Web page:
When considering what effective, stimulating learning experiences entail, my thinking is often relegated to purely logistical and structural considerations: students are typically enrolled in five courses a semester, each with approximately three hours a week devoted to in-class learning, and are then expected to do additional studying outside of class to make up a forty-hour work week. As much as we may hope (and even expect) that each student chooses to spend his or her time outside of the classroom focusing on our coursework, the reality is that many students simply do not devote the recommended time on the work that they should – in 1961, students were allocating forty hours a week to class and studying, yet since 2003 that number has been reduced to twenty-seven hours a week (Babcock & Marks, 2011).
This then leads to questions of how can we – instructors and educators – encourage our students to spend their time outside of the classroom learning our course content. I would suggest that exploring experiential, flexible learning opportunities (Biggs, 1999) as part of your class may in fact lead to further interest outside of specific class-time. Flexible learning offers “real opportunities to generate effective and high-quality learning in ways that are economical of the teacher’s time despite high student-teacher ratios” (Biggs, 1999: 115), and which typically encourage learning outside of the classroom. The experience of learning outside of the classroom can be very beneficial to learners too, as ecological perspectives inform us, according to Holden and Sykes (2011), that “place is not a mere practicality, an application for academic knowledge, but has a profound influence on what and how we learn, and is itself generative” (Holden & Sykes, 2011: 5).
My own research falls within this area, as I explore ways to motivate our students to continue the learning process outside of the three-hour classroom window. Specifically, I look at second language development and the affordances of technology to enhance the language learning experience. In particular, digital game-based language learning presents an intriguing means by which we can harness the ludic aspects of learning without explicitly pushing the structural aspects of the learning experience.
After having recently attended the Gamification conference in Stratford, held by the Games Institute here at UW, as well as the annual CALICO (Computer Assisted Language Instruction Consortium), a fantastic learning tool was brought to my attention: ARIS (http://arisgames.org/). The ARIS program “is a user-friendly, open-source platform for creating and playing mobile games, tours and interactive stories… ARIS players experience a hybrid world of virtual interactive characters, items, and media placed in physical space”
To give an example of its possible implementation in higher education: imagine the University of Waterloo transformed into a lively, old, German town. The Porter library is in fact an old, historic Bibliothek (library), the SLC is the Markt (market), and Needles Hall is now the distinguished Rathaus (city hall). As students physically walk through the campus, they are guided by digital quests that an instructor has created using ARIS, populating the virtual representation of the physical space with interactive characters that speak in the foreign language and request things of the learner. The students, in pairs, must then in turn go from place-to-place, communicating with virtual characters, taking photos of landmarks and commenting on them, all of which in turn can then be observed and commented on by the instructor.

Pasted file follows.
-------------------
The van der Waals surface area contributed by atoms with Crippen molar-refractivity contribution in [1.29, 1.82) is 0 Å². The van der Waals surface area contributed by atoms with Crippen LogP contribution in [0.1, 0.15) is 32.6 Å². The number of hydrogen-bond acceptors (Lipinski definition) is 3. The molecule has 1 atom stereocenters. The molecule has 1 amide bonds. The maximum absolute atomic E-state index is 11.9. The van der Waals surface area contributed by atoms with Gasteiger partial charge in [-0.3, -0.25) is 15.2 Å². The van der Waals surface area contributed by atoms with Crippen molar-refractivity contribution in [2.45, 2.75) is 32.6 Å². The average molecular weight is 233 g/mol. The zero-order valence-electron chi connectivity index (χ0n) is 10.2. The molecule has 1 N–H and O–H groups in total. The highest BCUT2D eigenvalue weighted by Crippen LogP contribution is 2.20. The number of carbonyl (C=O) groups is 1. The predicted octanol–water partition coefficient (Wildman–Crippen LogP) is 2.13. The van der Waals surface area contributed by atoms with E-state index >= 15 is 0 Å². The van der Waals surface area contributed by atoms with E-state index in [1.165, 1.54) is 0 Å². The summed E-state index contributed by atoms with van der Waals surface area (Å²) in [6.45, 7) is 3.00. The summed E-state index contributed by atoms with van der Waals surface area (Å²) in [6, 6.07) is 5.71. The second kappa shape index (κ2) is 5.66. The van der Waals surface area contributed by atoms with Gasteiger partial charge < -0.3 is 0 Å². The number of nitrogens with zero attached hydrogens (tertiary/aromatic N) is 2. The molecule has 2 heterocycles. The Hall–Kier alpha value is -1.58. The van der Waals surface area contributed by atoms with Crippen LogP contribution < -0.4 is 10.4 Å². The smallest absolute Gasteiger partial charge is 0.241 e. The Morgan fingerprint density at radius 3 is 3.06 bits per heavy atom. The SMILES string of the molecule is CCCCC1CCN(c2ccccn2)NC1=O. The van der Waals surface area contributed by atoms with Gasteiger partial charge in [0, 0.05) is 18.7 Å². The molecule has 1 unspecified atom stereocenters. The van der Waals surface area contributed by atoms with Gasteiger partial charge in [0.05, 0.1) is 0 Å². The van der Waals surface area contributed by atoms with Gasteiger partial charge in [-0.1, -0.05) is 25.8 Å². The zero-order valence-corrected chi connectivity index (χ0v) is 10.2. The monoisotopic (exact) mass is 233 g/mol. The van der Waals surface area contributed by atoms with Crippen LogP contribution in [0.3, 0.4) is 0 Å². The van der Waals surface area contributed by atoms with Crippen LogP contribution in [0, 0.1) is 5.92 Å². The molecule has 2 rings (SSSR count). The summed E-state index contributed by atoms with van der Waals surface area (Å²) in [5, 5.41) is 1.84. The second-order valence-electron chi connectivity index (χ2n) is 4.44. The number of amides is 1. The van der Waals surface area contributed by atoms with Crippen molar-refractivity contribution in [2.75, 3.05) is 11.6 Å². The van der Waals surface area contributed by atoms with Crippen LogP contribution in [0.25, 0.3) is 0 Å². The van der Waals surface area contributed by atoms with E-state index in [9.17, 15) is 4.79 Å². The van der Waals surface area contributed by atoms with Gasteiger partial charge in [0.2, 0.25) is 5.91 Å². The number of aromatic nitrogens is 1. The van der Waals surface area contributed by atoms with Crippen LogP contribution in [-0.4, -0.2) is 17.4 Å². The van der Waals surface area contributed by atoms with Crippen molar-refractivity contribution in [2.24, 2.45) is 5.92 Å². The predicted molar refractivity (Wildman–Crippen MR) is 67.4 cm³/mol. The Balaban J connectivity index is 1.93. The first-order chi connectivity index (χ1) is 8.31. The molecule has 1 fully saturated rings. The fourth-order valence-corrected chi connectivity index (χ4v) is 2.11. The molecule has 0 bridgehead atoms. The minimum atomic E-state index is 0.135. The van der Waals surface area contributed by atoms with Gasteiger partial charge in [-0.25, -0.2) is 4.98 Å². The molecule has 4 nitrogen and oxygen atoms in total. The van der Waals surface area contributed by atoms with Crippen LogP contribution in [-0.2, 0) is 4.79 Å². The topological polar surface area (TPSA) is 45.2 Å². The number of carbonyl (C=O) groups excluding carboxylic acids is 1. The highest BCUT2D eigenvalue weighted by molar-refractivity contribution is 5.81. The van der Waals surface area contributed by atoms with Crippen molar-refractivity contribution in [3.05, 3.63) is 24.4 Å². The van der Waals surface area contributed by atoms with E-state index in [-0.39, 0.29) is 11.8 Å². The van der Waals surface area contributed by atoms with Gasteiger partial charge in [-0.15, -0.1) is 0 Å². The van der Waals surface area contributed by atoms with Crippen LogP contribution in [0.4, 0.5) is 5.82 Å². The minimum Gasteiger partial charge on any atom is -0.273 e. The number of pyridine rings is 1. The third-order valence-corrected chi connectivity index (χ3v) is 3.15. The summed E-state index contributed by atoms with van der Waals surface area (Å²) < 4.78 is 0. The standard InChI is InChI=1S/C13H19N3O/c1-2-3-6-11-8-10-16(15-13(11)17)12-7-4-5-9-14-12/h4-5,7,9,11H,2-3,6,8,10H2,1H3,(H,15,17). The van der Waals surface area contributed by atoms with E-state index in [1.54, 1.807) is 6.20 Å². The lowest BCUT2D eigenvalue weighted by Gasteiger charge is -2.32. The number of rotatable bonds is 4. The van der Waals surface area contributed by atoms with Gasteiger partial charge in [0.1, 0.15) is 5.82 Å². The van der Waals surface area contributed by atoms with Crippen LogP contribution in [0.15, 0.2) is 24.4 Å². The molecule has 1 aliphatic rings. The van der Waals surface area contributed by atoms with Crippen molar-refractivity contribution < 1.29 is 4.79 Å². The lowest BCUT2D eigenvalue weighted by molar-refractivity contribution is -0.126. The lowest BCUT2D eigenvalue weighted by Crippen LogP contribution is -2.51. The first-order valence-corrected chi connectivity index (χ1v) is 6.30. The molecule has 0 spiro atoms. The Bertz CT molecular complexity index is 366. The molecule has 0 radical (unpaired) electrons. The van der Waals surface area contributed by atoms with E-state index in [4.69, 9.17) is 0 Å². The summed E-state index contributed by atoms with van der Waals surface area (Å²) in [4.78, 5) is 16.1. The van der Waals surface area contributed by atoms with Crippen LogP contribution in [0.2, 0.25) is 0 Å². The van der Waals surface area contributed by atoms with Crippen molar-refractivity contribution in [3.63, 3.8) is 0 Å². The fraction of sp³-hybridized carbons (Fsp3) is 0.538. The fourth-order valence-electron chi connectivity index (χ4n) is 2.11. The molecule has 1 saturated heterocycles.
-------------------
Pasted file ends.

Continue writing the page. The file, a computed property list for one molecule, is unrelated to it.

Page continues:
In many ways this is a valuable learning experience, enhancing student engagement and producing what Schuetz (2008) calls “a state of interest, mindfulness , cognitive effort, and deep processing of new information that partially mediates the gap between what learners can do and what they actually do” (Schuetz, 2008: 312). By rooting the learning experience in a ludic, virtual environment, and allowing students to work with another to assist in scaffolding potential gaps in knowledge, an otherwise mundane vocabulary/grammar lesson can be dramatically transformed. With a bit of time and effort, anyone can construct a virtual world such as this and make authentic use of the content that is being studied in a language course. The students in turn reap a number of benefits:
- it gets them out of the classroom and navigating a physical space;
- it prompts authentic language use, and;
- it begins to demonstrate that second language development is not confined to the classroom, and that learning can occur (and should occur!) outside of the structured classroom environment.
Such an approach can then, I would argue, lead learners to understand that the content you are teaching has larger implications, and may serve as that additional motivation to engage in the continuous process of learning beyond the three-hour/week administrative constraints.
ARIS Games. Last accessed November 14th, 2013 from http://arisgames.org.
Babcock, P. and Marks, M. (2011). The falling time cost of college: Evidence from half a century of time use data. The Review of Economics and Statistics, 93(2): 468-478.
Biggs, J. (1999). Teaching for Quality Learning at University. Society for Research into Higher Education& Open University Press: Philadelphia, PA.
Holden, C.L. and Sykes, J. M. (2011). Leveraging mobile games for place-based language learning. International Journal of Game-Based Learning, 1(2): 1-22.
Schuetz, P. (2008). Developing a theory-driven model of community college student engagement. New Directions for Community Colleges, 2008(144): 17–28.